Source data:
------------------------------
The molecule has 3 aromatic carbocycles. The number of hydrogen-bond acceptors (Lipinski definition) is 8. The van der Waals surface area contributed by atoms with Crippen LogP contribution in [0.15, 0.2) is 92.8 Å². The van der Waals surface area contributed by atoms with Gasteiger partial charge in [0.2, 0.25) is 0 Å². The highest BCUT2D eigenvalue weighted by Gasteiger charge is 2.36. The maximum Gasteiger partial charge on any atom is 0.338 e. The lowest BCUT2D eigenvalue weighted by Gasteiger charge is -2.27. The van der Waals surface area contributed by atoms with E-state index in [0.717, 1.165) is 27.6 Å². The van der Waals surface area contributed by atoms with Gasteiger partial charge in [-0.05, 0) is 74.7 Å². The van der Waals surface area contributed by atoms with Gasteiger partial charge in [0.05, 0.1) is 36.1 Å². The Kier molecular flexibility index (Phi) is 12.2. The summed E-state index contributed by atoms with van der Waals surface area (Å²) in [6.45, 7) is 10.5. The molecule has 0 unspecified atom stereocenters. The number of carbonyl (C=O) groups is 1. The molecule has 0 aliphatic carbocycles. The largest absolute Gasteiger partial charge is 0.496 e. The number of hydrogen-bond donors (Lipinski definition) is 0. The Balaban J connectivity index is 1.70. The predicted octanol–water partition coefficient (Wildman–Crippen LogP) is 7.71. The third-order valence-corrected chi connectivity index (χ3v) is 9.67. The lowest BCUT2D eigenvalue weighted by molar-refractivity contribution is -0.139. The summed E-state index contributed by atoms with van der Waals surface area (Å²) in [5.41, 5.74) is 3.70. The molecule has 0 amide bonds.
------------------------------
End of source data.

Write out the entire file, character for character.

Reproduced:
The molecule has 3 aromatic carbocycles. The number of hydrogen-bond acceptors (Lipinski definition) is 8. The van der Waals surface area contributed by atoms with Crippen LogP contribution in [0.15, 0.2) is 92.8 Å². The van der Waals surface area contributed by atoms with Gasteiger partial charge in [0.2, 0.25) is 0 Å². The highest BCUT2D eigenvalue weighted by Gasteiger charge is 2.36. The maximum Gasteiger partial charge on any atom is 0.338 e. The lowest BCUT2D eigenvalue weighted by Gasteiger charge is -2.27. The van der Waals surface area contributed by atoms with E-state index in [0.717, 1.165) is 27.6 Å². The van der Waals surface area contributed by atoms with Gasteiger partial charge in [-0.05, 0) is 74.7 Å². The van der Waals surface area contributed by atoms with Gasteiger partial charge in [0.05, 0.1) is 36.1 Å². The Kier molecular flexibility index (Phi) is 12.2. The summed E-state index contributed by atoms with van der Waals surface area (Å²) in [6.45, 7) is 10.5. The molecule has 0 unspecified atom stereocenters. The number of carbonyl (C=O) groups is 1. The molecule has 0 aliphatic carbocycles. The largest absolute Gasteiger partial charge is 0.496 e. The number of hydrogen-bond donors (Lipinski definition) is 0. The Balaban J connectivity index is 1.70. The predicted octanol–water partition coefficient (Wildman–Crippen LogP) is 7.71. The third-order valence-corrected chi connectivity index (χ3v) is 9.67. The lowest BCUT2D eigenvalue weighted by molar-refractivity contribution is -0.139. The summed E-state index contributed by atoms with van der Waals surface area (Å²) in [5.41, 5.74) is 3.70. The molecule has 0 amide bonds.